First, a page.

Taking steps to preserve our environment and our natural resources has become an increasing priority in recent times. A rising quality of life, high rates of consumption, rapid urbanization and population growth have had an unintended negative impact on the environment, and these impacts have exceeded the capacities that local governments and agencies are capable of handling. That, in addition to having the funding capabilities to pay for the necessary upgrades, is delaying the changes needed to help build a better world.
SUEZ offers a wide range of municipal waste recycling and waste management services that are designed to help rise to these challenges, and plan for the future. Our hazardous waste, recycling and disposal services are designed to help mitigate the damage done to the environment, and we work with our partners to help design the best municipal waste recycling and composting solution for a greener future.
In 2017 the United States generated 267.8 million tons, or 4.51 pounds per person of municipal solid waste. That’s an increase of 77 percent, according to the U.S. Environmental Protection Agency. Of the municipal solid waste generated, municipal waste recycling programs took in about 35 percent was recycled (67 million tons) or composted (27 million tons). This waste was composed of paper (25 percent); food waste (15.2 percent); yard trimmings (13.1 percent); wood (6.7 percent); rubber, leather and textiles (9.7 percent); plastics (13.2 percent); metals (9.4 percent); other (3.5 percent); and glass (4.2 percent).
In Canada, from 2002 to 2016, the total amount of solid waste collected in Canada increased by 11 percent to 3.5 million tons. The amount of waste disposed in landfills or incinerated increased by 0.9 million tons (or 4 percent) to reach 24.9 million tons in 2016, according to the Canadian government. An estimated 64 percent of the waste disposed in landfills each year is potentially degradable, and capable of producing methane, a greenhouse gas. Food, paper and wood are the three largest degradable materials sent to landfill. Non-degradable waste makes up 36 percent of the waste disposed in landfills, primarily made up of plastics and building materials.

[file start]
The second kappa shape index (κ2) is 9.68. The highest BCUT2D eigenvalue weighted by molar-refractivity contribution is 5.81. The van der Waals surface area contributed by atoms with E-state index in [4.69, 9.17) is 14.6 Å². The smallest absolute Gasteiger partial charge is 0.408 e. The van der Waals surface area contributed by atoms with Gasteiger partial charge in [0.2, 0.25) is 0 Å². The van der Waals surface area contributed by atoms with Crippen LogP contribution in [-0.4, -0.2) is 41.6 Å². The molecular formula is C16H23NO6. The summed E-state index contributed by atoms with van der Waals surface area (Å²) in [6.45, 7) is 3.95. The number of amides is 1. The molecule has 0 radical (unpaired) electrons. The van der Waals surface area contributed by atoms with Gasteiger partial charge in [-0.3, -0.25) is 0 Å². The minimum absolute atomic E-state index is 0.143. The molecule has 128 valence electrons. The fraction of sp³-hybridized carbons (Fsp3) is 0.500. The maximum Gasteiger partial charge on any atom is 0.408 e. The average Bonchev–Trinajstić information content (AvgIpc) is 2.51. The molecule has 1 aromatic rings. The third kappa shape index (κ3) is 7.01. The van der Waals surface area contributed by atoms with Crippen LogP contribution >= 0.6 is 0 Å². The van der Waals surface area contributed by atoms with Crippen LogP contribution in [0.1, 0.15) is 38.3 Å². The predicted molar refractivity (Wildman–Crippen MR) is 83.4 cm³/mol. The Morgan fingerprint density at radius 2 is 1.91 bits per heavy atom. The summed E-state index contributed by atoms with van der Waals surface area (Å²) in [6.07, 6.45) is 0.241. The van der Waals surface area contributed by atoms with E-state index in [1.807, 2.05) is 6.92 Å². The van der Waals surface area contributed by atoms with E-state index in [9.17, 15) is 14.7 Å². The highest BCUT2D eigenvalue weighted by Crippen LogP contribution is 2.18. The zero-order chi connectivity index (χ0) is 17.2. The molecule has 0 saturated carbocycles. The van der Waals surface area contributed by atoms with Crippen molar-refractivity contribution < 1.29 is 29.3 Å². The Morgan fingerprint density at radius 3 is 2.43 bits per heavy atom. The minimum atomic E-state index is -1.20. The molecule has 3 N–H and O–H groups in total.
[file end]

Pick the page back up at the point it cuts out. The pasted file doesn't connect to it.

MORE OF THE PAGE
In 2016, Canadians generated about 34 million tons of MSW. Of this amount, 9 million tons (27 percent) was diverted through material recovery facilities or centralized organics processing operations (i.e., recycling and composting), and 25 million tons (73 percent) was sent for disposal in landfills, to incineration facilities, for thermal treatment (e.g. energy from waste, gasification) or for residual waste processing (e.g. conversion to an alternative fuel source), according to the Canadian government.
Food waste made up approximately 23 percent of all of the residual MSW disposed in 2016. Just under 6 million tons of both edible and inedible food waste was disposed. Yard and garden waste made up a small percentage of waste from all three sectors making up 4 percent of total residual MSW.
Municipal Waste Disposal
Municipal Waste Recycling
Municipal Hazardous Waste Management
Contact a SUEZ representative to learn more about municipal recycling and composting solutions.